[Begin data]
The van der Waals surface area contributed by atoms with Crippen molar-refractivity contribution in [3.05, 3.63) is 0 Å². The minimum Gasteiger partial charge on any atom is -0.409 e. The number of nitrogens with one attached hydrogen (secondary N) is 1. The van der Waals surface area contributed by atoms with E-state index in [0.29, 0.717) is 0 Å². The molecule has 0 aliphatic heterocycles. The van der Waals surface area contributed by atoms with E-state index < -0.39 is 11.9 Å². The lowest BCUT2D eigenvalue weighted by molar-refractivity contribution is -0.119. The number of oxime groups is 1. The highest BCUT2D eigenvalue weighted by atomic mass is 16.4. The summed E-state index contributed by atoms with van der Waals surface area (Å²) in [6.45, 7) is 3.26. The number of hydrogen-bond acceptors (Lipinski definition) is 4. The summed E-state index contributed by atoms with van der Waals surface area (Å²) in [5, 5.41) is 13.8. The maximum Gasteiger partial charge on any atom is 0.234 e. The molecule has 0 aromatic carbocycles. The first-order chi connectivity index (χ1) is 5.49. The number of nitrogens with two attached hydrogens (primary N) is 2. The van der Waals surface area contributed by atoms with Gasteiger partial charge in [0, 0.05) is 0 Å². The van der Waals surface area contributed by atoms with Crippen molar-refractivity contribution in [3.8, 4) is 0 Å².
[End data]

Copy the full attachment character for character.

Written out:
The van der Waals surface area contributed by atoms with Crippen molar-refractivity contribution in [3.05, 3.63) is 0 Å². The minimum Gasteiger partial charge on any atom is -0.409 e. The number of nitrogens with one attached hydrogen (secondary N) is 1. The van der Waals surface area contributed by atoms with E-state index in [0.29, 0.717) is 0 Å². The molecule has 0 aliphatic heterocycles. The van der Waals surface area contributed by atoms with E-state index < -0.39 is 11.9 Å². The lowest BCUT2D eigenvalue weighted by molar-refractivity contribution is -0.119. The number of oxime groups is 1. The highest BCUT2D eigenvalue weighted by atomic mass is 16.4. The summed E-state index contributed by atoms with van der Waals surface area (Å²) in [6.45, 7) is 3.26. The number of hydrogen-bond acceptors (Lipinski definition) is 4. The summed E-state index contributed by atoms with van der Waals surface area (Å²) in [5, 5.41) is 13.8. The maximum Gasteiger partial charge on any atom is 0.234 e. The molecule has 0 aromatic carbocycles. The first-order chi connectivity index (χ1) is 5.49. The number of nitrogens with two attached hydrogens (primary N) is 2. The van der Waals surface area contributed by atoms with Gasteiger partial charge in [0, 0.05) is 0 Å². The van der Waals surface area contributed by atoms with Crippen molar-refractivity contribution in [3.8, 4) is 0 Å².